We were destined to journey over the waves.

Boats are a large part of life in Croatia’s, Vrsar. Views across the harbour and its nautical traffic were a constant talking point – marina taxis, yachts, cruisers and trawlers accompanied by their horns; a merry sound indeed!

Along the quayside, there are a variety of vessels offering different experiences. Dolphin safaris – glass bottom boat adventures – diving expeditions. Mr Word Loft and I chose a Lidija Tours pleasure boat trip to Lim Fjord ending at Rovinj, giving us another chance to see other places there.

We had heard much about the fjord which is really a sea gorge, and was originally called the Limski Kanal, but has been known as a fjord after parts of the movie, Viking, were filmed there in the late 1950s.

As we sailed away, it was great seeing the resort from a sailor’s perspective and then bypassing the Island of St George. It’s in so many of our photographs and it was enlightening to see at close range, with its densely populated trees and shrubs; the perfect wildlife haven.

Further on, more small islands emerge from the depths of blue. The freedom of paddleboarders, canoeists and windsurfers exploring the tiny beaches and coves looked like fun.

The crew served Schnaps and soft drinks while pointing out geographical features as the fjord widened. Splashes thought to be dolphins, turned out to be coastal birds diving skilfully for fish. It’s not surprising, the area is a protected national monument and swimming is only allowed in particular regions.

Together with a small replica galleon, our boat moored up and we disembarked near a cave. A pirate cave with a bar set up at the entrance. I’m usually in awe of these types of underground chambers. All natural wonders are fascinating, but this one isn’t very deep into the rock face. I was slightly disappointed when I stepped up the rocky escarpment, as it wasn’t the one I had read about in a guidebook. St Romuald’s Cave, named after the hermit who lived in it from 1004 to 1005, and known for the fossils and Stone Age art revealed there was in another location.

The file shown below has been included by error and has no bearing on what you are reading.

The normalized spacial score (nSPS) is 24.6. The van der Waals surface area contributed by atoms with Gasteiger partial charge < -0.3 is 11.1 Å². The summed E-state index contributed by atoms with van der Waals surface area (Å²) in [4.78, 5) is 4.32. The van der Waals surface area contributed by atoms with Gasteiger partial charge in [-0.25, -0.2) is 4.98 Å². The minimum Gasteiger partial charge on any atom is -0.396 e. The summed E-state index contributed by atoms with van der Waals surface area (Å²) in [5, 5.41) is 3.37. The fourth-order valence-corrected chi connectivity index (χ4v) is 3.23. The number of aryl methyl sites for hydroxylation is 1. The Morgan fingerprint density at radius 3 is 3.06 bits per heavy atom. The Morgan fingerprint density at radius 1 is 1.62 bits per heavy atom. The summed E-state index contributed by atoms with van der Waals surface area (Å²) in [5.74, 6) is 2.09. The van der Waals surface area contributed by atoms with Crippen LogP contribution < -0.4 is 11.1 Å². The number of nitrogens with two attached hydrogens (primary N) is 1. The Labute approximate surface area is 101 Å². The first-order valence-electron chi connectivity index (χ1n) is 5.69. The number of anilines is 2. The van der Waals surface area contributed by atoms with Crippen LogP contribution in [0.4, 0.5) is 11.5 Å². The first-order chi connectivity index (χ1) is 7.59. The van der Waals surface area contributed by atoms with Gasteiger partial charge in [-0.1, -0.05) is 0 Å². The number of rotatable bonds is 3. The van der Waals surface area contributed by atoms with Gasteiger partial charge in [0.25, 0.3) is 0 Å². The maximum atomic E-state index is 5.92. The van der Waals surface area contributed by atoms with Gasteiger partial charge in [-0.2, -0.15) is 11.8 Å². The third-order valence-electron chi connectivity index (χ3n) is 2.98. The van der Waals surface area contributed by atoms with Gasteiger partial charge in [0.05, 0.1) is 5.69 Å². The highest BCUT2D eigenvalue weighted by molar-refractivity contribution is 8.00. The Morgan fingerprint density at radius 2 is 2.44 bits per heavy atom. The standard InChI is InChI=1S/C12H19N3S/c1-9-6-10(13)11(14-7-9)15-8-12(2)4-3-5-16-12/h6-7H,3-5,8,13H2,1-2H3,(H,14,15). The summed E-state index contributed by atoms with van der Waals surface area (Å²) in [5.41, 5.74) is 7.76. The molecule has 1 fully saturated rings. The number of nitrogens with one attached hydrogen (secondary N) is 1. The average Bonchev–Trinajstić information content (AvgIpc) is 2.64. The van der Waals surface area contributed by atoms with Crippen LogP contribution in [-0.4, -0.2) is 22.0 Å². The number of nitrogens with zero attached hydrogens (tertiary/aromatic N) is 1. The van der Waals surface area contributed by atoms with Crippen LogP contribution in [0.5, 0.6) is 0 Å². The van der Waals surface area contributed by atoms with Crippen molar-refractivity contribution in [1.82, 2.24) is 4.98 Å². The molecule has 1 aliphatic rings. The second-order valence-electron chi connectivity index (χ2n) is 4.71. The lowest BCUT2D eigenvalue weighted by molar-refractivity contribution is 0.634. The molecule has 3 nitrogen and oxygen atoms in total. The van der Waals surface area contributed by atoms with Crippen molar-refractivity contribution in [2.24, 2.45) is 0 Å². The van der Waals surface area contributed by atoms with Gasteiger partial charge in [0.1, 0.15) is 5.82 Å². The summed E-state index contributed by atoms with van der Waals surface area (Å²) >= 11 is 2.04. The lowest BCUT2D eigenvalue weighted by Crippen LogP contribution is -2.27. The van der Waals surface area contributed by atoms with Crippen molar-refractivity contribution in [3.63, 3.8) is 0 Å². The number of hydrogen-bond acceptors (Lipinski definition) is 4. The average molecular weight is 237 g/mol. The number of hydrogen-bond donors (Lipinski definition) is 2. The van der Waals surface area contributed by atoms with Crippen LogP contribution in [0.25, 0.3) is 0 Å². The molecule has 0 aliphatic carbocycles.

However, the walk up and around the Pirate Cave is charming, with succulents and giant cacti growing in the gardens. Pathways chiselled into the cliffs show a superior vista over the spectacular waterway, where people played and swam.

Photographs can be taken from a crow’s nest rising from the banks, but I’m not keen on heights and was happy with what I had seen with both feet planted firmly on the ground.

Half an hour was just the right amount of time, and we were looking forward to revisiting Rovinj.

The city glowed on the headland, its tumble of buildings reflecting into the Adriatic Sea, with all sorts of boats, including an elegant cruising yacht named Wind Surf in the foreground, as we skimmed by.

Later, we browsed in art shops with paintings with similar scenes, but none were as beautiful.

Although we were thankful for the knowledgeable and friendly guide’s input the week before, it was lovely ambling around, instead of being ushered here and there. And we discovered hidden corners and idyllic alleyways leading down to the edge of the water, not seen on our previous outing.

The hours sped by. Back onboard, piped music played as we sipped drinks. Lulled by the rhythmical sensation of the current and the gentle swishing on the hull, we sailed back to Vrsar filled with memories to treasure.

Until my next and last blog post about Croatia.

Best wishes,
Sue. X